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Best review technology by Barry In response to concerns about FTX contagion, the CEO asserts that the company will disprove the doubters

After the shocking failure of rival company FTX raised concerns about a market contagion, the CEO of cryptocurrency exchange turned to YouTube on Monday to reassure customers of his platform.

Marszalek stated in the AMA that “business as usual” was being conducted on the site. People are making deposits, withdrawals, and trades, which is essentially standard activity but at a higher volume.

The CEO of YouTube declared in a “AMA” (ask me anything) that his company had a “tremendously robust balance sheet” and wasn’t engaging in the same kinds of tactics that caused Sam Bankman-FTX Fried’s to fail last week.

On Friday, FTX filed for Chapter 11 bankruptcy protection after an exchange run and a decline in the value of its native FTT coin were caused by worries about the company’s financial stability. The largest platform for trading digital assets, Binance, and FTX attempted to come to an acquisition agreement, but this fell through after Binance withdrew, citing allegations of mishandled customer cash and claimed U.S. government investigations into FTX.

Marszalek stated on Monday, “As a company, we never engaged in any risky lending practises, and we never assumed any third-party risks. “We do not manage a hedge fund or trade the assets of our clients. We always had a reserve of 1 to 1,” he continued.

According to CNBC on Sunday, Alameda Research, FTX’s sister company, borrowed billions in customer cash from the exchange to make sure it had enough money on hand to handle withdrawals. Bankman-Fried said its recent bankruptcy case was due to problems with a leveraged trading strategy but declined to comment on claims of stealing customer monies.

His remarks follow the disclosure on Sunday that, in October, transmitted $400 million worth of ether cryptocurrency in error to, another cryptocurrency exchange, causing worries that the funds of users may be in danger. and said they were transmitted inadvertently and swiftly returned to as the problem was discovered.

A whitelisted corporate account with was used instead of the company’s intended “cold wallet,” which refers to an offline cryptocurrency wallet, Marszalek stated in a tweet on Sunday. said in its own statement that all assets have subsequently been returned to and that the transactions were the result of a “operation error transfer.” The whitelisted address in this particular instance belonged to one of our corporate accounts in a third-party exchange rather than our cold wallet, he continued. In order to better manage these internal transfers, we have since strengthened our procedures and systems.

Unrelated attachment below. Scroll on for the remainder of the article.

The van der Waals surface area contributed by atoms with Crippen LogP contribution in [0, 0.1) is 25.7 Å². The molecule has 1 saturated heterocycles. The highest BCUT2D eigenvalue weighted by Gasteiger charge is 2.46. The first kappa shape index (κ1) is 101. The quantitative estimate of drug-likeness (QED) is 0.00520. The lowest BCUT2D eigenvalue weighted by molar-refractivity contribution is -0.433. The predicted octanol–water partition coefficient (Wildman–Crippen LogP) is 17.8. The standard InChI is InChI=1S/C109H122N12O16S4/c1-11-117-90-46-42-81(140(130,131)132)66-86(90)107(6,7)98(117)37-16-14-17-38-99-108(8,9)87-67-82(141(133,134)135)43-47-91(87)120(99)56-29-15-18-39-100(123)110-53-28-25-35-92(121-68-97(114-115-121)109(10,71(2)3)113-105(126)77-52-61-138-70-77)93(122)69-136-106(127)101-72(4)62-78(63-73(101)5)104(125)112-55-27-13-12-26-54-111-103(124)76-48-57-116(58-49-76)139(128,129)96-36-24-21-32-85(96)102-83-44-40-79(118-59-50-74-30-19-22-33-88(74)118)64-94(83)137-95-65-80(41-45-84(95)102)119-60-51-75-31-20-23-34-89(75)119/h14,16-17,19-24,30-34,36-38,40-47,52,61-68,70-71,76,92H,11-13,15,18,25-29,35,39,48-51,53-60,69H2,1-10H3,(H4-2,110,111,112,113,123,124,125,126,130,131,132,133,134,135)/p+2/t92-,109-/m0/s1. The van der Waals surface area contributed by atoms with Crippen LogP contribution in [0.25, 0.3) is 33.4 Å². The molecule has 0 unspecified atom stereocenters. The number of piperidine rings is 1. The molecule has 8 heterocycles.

That didn’t do much to allay investor worries, though, as traders speculated that might be having its own liquidity problems and using customer cash after the FTX collapse. On Monday, Marszalek responded to accusations that it was stealing users’ money by asserting in the AMA that “we do not trade clients’ assets.” “We will just carry on with business as usual, and we will prove all the doubters wrong with our actions,” Marszalek said. “There are many of these right now on Twitter in the last couple of days.

To continue being a safe and secure location where anyone can access cryptocurrency, we’ll carry on as usual. Data firm Argus provided public blockchain data analysis with CNBC, which reveals that starting at 7 p.m. ET on Saturday till 6:30 a.m. ET on Monday, customers of withdrew a total of $68 million in ether and $120 million in other Ethereum-based coins.

According to Argus, within the same time period, invested $62 million in ether and $140 million in other digital assets to cover the withdrawals. According to Owen Rapaport, co-founder and CEO of Argus, “To its credit, continues to have the funds to meet these withdrawals, lending further credence to its CEO’s claims that their assets are backed 1:1.” is one of numerous exchanges that have committed to providing a breakdown of the reserves that back customer assets to reassure users after the bankruptcy of FTX. Marszalek said he expects to publish an audited “proof of reserves” within the next 30 days. He said he understands users’ wish to see the audit released sooner, but that auditing firms “don’t operate on crypto speed.”

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  • In response to concerns about FTX contagion, the CEO asserts that the company will disprove the doubters
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